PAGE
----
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Tuesday, 5 September 2017

Wages & salaries equal best result since 2013

Wages & salaries pick up

Another prod or two in the eye for the record mortgage stress meme today.

Firstly job ads have fired up to their highest level in 6½ years, while shifts in capacity utilisation rates suggest that this rally can potentially continue towards 2018. 

Furthermore, the business indicators results for June 2017 showed wages and salaries recording their equal best quarterly result since 2013.

The seasonally adjusted estimate for wages and salaries increased by +1.2 per cent in the June quarter, following a string of poor results. 

The gains were largely driven by swelling pay packets in the healthcare (+2.8 per cent), administrative  and support services (+2.2 per cent), and professional, scientific, and technical services industries (+2.0 percent). 

This release does not measure the same thing as the wage price index - rather this is a measure of gross earnings before tax, plus employee entitlements - although many similar trends are mirrored over time. 

What the figures show is a tremendously weak period over recent years.

But a quarterly lift of +1.2 per cent is not too shabby at all, though we'll need to wait and see whether the rebound is sustained as the year rolls on.

Don't get me wrong, I'm the first to have a good old whinge when things aren't looking so bright, but at the moment most indicators are generally improving. 

The major test will come when mortgage lending and residential construction slow in tandem, though my guess is that banks and other lenders will loosen mortgage rates at the first sign of declining dwelling prices in Sydney or Melbourne. 

Funding costs are, after all, incredibly low, and banks have been racking up colossal profits. 

Elsewhere in the release it was noted that inventories will suck a fair hole out of the GDP result this quarter, though the likely upbeat public demand figures are not due out until tomorrow.



In other news, I sense a somewhat justified shitstorm of a debate about immigration rates is in the post this week.

The truth is that the statistician's figures prior to September 2006 don't readily compare with today's figures (and in all fairness, though aware of the methodology change, I've been guilty of failing to point this out each time I post charts).

For the sake of clarity, I think I'll just post like-for-like numbers from 2006 going forward. 

It's important to note that estimated resident population figures are just that - estimates - and furthermore you can never really predict who is going to be physically present in Australia, or what their plans might be between Censuses.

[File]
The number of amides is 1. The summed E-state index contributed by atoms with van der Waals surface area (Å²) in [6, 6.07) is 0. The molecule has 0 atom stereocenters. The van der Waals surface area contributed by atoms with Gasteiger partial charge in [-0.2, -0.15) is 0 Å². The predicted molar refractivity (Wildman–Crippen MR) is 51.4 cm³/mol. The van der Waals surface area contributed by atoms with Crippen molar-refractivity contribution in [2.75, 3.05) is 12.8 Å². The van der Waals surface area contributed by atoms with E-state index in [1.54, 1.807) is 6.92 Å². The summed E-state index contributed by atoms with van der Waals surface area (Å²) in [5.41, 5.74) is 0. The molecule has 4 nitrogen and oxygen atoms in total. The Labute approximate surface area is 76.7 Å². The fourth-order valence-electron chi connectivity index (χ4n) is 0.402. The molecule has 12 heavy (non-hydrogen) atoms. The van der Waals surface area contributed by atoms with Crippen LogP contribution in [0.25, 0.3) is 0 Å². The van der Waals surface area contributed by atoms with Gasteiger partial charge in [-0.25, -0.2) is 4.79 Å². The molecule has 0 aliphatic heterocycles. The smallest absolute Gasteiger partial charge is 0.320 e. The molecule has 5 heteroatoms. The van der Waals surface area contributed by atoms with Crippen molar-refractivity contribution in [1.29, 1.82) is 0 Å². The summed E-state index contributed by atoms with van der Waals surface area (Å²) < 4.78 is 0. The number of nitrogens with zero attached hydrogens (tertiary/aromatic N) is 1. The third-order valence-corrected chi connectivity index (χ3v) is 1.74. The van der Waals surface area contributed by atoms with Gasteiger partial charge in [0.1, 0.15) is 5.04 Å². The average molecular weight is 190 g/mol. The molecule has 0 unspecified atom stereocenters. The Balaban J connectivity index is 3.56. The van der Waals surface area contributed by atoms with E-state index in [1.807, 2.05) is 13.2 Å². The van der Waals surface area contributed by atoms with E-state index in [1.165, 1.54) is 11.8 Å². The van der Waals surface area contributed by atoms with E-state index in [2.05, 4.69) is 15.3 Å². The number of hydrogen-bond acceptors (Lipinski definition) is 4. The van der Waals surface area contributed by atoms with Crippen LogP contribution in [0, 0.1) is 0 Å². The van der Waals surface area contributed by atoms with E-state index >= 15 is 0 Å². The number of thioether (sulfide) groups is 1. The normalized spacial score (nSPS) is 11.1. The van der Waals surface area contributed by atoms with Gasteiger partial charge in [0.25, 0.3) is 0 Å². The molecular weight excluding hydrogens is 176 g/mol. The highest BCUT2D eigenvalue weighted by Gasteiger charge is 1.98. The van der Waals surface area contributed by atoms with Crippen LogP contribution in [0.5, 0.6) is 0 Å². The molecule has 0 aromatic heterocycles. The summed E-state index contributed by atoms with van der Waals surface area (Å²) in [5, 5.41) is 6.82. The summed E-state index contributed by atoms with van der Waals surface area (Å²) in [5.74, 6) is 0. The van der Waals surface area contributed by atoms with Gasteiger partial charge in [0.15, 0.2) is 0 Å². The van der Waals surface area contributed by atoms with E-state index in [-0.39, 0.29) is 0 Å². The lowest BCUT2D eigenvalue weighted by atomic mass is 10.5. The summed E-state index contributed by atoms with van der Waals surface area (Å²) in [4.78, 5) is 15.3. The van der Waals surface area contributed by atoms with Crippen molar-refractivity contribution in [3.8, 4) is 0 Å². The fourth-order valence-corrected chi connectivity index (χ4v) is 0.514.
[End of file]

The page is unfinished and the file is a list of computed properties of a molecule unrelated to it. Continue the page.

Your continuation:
Indeed, my own family spends several months of each year out of the country, sometimes more, and I often quip to my wife while boarding with Qantas that this may not be accurately captured by ABS 3401.0 (I normally get crickets in response, perhaps understandably). 

As I type this I'm in the outer environs of London, so I'm not physically present in Australia. 

Essentially I'm a part time resident of Australia, but since my plans are often different from one year to the next, this sort of behaviour presents a tremendous challenge to the official statistics.

I'm an Australian citizen, pay tax in Australia, own properties in Australia, and if anyone asks I live in Brisbane...but sometimes I'm not always there. How on earth to classify?

Putting all vested interests aside, the rate of permanent immigration into Australia isn't especially high against historical averages when assessed in percentage terms, though in absolute terms the figure is tracking at a reasonably rapid run rate.

Moreover, a foremost challenge is that while population growth has either faded or been weak in Perth, Darwin, Adelaide, Hobart, and almost without exception every regional centre in the country, on the other hand Melbourne (and more recently Brisbane) has been sucking in migrants internally at an electric pace, while also attracting a high number of immigrants from overseas. 

In other words, there's a concentration issue afoot. We have similar challenges right here in little old England.